Thanks everyone! Lots of great information here! I appreciate that so far nobody has gotten significantly butt hurt over the GPS/Smartphone debate, except to inform me that there are more exceptions to the "everyone caches with phones now and then" statement, which I recognize and withdraw in response. I'd be willing to say most cachers do, for at least two or three of every fifty or so caches, especially the park and grabs, but unless we made a poll of every cacher on GC, I guess the numbers are impossible to know.

It sounds to me as though three things are evident and agreed upon:

- Never rely solely on a smartphone. Always bring your GPSr anyway.
- Most phones are accurate enough to get you within 20 feet of the cache. Once there, use your geosense anyway. That part never changes.
- Purchase the phone that is right for you regardless of Geocaching, download the app that is right for you, and just go at it.

One thing I think I've figured out: My old Windows Phone cheats and requires data connection for the best GPS navigation. I might go with an HTC Windows Phone next time or whichever phone I can be sure has a dedicated GPS chip.

I think I will go with another Windows Phone as I miss it terribly. I will keep my still-properly-working Android in case I have trouble with Geocaching Live on Windows Phone, but I think I've figured it out.

Again, thanks everyone for such great feedback!

I will still be using my GPSr for most caches, especially in the woods, so it probably isn't a big deal overall.

#13 User is offline   Lieblweb 

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Posted 17 April 2013 - 01:04 PM

View Postruralseeker, on 17 April 2013 - 08:14 AM, said:

One thing I think I've figured out: My old Windows Phone cheats and requires data connection for the best GPS navigation. I might go with an HTC Windows Phone next time or whichever phone I can be sure has a dedicated GPS chip.


Most all phones utilize cell signal and GPS reception for accuracy. I think its called Triangulation (or something to that affect).

#14 User is offline   ruralseeker 

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Posted 17 April 2013 - 01:15 PM

View PostLieblweb, on 17 April 2013 - 01:04 PM, said:

Most all phones utilize cell signal and GPS reception for accuracy. I think its called Triangulation (or something to that affect).


Meaning without cell service in that particular phone, you are doomed to poor accuracy no matter what?

#15 User is offline   mPetreciya 

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Posted 17 April 2013 - 11:08 PM

Once i remember that i had my phone and Forerunner Fit to monitor a drive a bicycle the other day as an research and after a three time drive power supply was down to 10%. Not much use since my trips are mostly twice that long.. . . .

#16 User is offline   northernpenguin 

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Posted 18 April 2013 - 11:03 AM

View Postruralseeker, on 17 April 2013 - 01:15 PM, said:

View PostLieblweb, on 17 April 2013 - 01:04 PM, said:

Most all phones utilize cell signal and GPS reception for accuracy. I think its called Triangulation (or something to that affect).


Meaning without cell service in that particular phone, you are doomed to poor accuracy no matter what?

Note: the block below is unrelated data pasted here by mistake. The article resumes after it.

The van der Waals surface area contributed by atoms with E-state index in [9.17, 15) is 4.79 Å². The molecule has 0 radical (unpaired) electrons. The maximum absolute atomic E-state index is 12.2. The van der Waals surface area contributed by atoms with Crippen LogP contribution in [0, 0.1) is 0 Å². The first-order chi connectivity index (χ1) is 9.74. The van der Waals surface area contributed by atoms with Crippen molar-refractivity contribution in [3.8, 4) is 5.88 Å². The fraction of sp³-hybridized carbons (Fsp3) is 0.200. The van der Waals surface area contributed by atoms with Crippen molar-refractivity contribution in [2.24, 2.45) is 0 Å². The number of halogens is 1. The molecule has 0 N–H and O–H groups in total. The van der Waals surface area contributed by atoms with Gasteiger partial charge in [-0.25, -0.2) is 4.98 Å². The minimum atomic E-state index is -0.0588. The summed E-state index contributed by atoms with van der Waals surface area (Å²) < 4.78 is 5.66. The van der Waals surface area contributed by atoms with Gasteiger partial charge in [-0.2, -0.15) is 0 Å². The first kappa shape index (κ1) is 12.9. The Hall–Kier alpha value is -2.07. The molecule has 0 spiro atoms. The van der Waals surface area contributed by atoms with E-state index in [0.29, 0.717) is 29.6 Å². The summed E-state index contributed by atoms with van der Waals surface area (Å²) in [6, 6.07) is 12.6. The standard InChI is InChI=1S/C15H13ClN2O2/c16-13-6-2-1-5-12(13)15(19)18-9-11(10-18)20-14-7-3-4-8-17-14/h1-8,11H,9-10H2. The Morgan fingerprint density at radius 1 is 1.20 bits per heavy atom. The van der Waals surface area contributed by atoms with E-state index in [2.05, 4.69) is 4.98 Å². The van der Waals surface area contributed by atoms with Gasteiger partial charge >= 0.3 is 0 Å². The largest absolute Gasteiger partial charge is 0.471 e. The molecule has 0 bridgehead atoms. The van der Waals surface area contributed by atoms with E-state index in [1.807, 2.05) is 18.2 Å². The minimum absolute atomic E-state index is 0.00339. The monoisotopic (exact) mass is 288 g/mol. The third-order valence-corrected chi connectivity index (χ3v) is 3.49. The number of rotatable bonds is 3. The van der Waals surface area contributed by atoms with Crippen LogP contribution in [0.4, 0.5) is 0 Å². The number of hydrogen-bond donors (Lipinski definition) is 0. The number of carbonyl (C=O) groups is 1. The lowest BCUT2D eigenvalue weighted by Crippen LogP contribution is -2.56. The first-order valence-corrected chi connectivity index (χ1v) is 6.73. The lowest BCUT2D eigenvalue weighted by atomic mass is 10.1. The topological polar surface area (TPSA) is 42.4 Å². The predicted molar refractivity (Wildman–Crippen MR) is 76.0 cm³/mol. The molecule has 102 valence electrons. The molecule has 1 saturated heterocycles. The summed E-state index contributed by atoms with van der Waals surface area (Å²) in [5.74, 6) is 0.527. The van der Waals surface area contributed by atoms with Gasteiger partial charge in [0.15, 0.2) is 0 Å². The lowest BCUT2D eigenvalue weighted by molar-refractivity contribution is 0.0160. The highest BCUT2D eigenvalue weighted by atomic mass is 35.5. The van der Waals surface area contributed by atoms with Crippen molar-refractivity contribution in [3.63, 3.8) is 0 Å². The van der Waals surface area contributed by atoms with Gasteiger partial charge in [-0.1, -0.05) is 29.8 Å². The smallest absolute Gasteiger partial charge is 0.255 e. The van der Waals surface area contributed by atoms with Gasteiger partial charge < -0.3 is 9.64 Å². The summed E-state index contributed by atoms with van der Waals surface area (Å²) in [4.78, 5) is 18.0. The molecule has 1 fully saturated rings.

It depends on the phone. Phones with a discreet GPS chip do not *require* cellular for triangulation/accuracy. They use those to get a quicker fix.
For example, I have used an iPhone 4 in the backcountry where I was a day's travel to be in range of the nearest cell tower.... and you're not going to triangulate with just one tower.

#17 User is offline   yourpad2mn 

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Posted 12 May 2013 - 12:58 AM

I like to ask if any of you tried the Garmin Mobile 20? It's a GPS/WAAS receiver for a smartphone. It is attached to the phone and they say it turns the phone into a Garmin type GPS like a Nuvi I guess. Below is the link, If anyone is using this please let us know if this is a valid upgrade or junk. If so how long will it last on battery? Is it portable enough to Cache with? Thanks for looking

https://buy.garmin.c...20/prod421.html

#18 User is offline   Lieblweb 

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Posted 12 May 2013 - 03:57 PM

View Postruralseeker, on 17 April 2013 - 01:15 PM, said:


Meaning without cell service in that particular phone, you are doomed to poor accuracy no matter what?


Not necessarily....

I tried utilizing my phone without the cell data (turned off) to search for geocaches and it wasn't necessarily an accuracy issue but the dadgum thing was slow as molasses. It would hang up, and sometimes lock up.

Sure, it might be accurate but how long will it take?

Unless I was doing something wrong... The phone was not happy.

#19 User is offline   eccentric_ 

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Posted 13 May 2013 - 09:43 AM

View PostLieblweb, on 17 April 2013 - 01:04 PM, said:

Most all phones utilize cell signal and GPS reception for accuracy. I think its called Triangulation (or something to that affect).

How your phone estimates your location depends on the phone and app being used.

Location can be set using 3 main ways;
Network; Very fast to get location (almost instant), power is negligible, but isn't very accurate ~30m in good conditions
WiFi; Not really good for geocaching (even skirt-lifters are probably out of range for wifi) depends on the areas wifi database, in some cities it might work better than GPS if your are in an "urban canyon" for example
GPS; Takes a few seconds from a cold start (aGPS can help), accuracy approaching a GPSr, higher power requirements

There is also hybrid mode mixing them, and a few other less used methods.

If an app wants your locations it will look at old data first (where it was the last time an app asked) An app for weather it might only refresh the Network location because it's instant, low power and good enough. Even mapping apps will use Network location while it waits for GPS.

It's true some phones can't orientate themselves off network. It's because they rely on the aGPS data obtained from the network. It depends on the phone and the carriers might also have a "customized" OS that could cause problems (example might be a built in power-saving mode)

View Postyourpad2mn, on 12 May 2013 - 12:58 AM, said: